WASHINGTON, Dec. 26, 2015 – After the year-end holidays and New Year’s Day celebrations it is not uncommon for people’s moods to droop. All the build-up to and excitement of the holidays—beginning with Thanksgiving, followed by the media blitz of those perfect Norman Rockwell holiday celebrations with family and friends along with the giving and receiving presents—bring people to an emotional peak due to their high level of anticipation.
But with all these the celebrations over, as they soon will be, we find ourselves back at work or in school, once again taking up our normal routines. After such an exciting outburst of enthusiasm, excitement and holiday spirit, it is not difficult to understand why some of us may suffer from a flagging spirit and mood.
So how do you cope with those post-holiday blues? Just in time for 2016, here are some tips for 2016 that will help.
But first and foremost, please, please, please do not set yourself up to have another year where you set optimistic goals and New Year’s resolutions during the final week of the year—typically goals having to do with diet and exercise—that end up lasting through January or February at most.
By March, you’ll likely find that you’ve reverted to the same old, same old. So be sure to be aware of your self-talk, of what you are really saying to yourself. Above all, be gentle with yourself .
Here is a place to begin:
Some Post-holiday Letdown is Expected
During the holiday season your adrenaline is pumping. Exciting things are going on. In fact, just a change in your normal routine can be exhilarating. But returning to the daily grind can be tough. Even so, once you re-establish your regular routine the letdown feeling will gradually pass. Notice any negative feeling you might be experiencing, and then shift to taking an action step to doing something productive. Stay connected to friends and family. You can get through this, and you will.
Focus on the Benefits of Post-Holiday Time
Hopefully, you are or will soon have a chance to rest, relax and feel rejuvenated. This can give you a fresh perspective on life as the new year approaches. That new perspective may include looking at your career, the relationships you are in, your health and other important topics.
Regarding your career, ask yourself: Are you happy with what you are doing? Are you ready for a change? And if you are ready for a change, what steps do you need to take to make that happen?
What about the relationships you are in? Are they satisfying? Do you want to deepen or lessen the involvements you currently have? Consider whether each relationship is depleting you or energizing you.
How is your health and how effective is your self-care? Are you being vigilant and forward-looking by leading a healthy lifestyle, including exercise and eating healthy? If not, are you willing to take a look at this?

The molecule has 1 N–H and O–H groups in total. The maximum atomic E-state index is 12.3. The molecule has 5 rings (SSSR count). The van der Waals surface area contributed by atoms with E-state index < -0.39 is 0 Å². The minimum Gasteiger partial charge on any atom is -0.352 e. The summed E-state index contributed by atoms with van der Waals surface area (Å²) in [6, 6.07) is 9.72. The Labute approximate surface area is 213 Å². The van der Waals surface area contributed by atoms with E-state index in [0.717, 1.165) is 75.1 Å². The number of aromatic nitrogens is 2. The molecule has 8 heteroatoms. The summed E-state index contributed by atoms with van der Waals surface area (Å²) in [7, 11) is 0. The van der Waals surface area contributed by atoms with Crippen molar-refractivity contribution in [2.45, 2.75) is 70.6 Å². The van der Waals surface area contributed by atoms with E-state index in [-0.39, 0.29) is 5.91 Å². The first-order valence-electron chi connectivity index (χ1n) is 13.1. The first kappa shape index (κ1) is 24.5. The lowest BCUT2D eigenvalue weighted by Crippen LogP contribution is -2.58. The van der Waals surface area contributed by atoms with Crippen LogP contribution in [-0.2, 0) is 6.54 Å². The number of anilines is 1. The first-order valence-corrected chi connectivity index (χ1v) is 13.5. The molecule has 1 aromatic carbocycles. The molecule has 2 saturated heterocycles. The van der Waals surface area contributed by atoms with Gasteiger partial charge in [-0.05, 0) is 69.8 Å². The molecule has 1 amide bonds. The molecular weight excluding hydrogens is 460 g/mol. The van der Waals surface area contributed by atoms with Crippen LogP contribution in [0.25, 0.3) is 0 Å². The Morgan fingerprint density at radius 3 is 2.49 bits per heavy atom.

Set Values-Driven Goals with Accountability
When I work with clients, I have them attach one of their values to a goal we set so that it has meaning and purpose to them, and so they are making healthy choices.
For example, a client of mine told me that health is a high value. I asked him how practicing good health shows up in his life? He said that it does so in his regular scheduling of working out three or four times a week and eating healthy food in moderation. In this way he hopes to live longer and be there for his family for many years to come.
By putting a high value on good health and demonstrating this in his food choices and regular exercise routine, he will reach his goal to lose 15 pounds and feel and look better, and that’s because the reason he is doing it has real meaning for him.
Don’t delay. Make plans to enjoy the year ahead. Meet a friend for coffee, a movie, a workout or whatever interests you. Plan a date-night, try a new activity…keep the holiday excitement going.
Practice Positive Self-Talk
Coming from a positive, productive mindset is key. The latest scientific research proves we can shift our thinking at any stage in life. The first step is to be aware of your inner dialogue or what you are saying to yourself. What can be more important than that? What we say to ourselves affects the relationships we are in and the careers we choose. Focus on what is working in your life.
Have an amazing 2016!!
For more Information Contact:
Susan Commander Samakow, PCC, CPCC
Certified Business, Life & Leadership Coach, Focusing on Confidence & Resilience Strategies, Life & Career Transition, & Business & Leadership
For more information on positive self-talk strategies and resiliency techniques, contact Susan:
301-706-7226 & 703-574-0039
Ask Susan about her coaching packages and the Stress Reducing techniques she teaches: EFT (Tapping) and Breathing Exercises.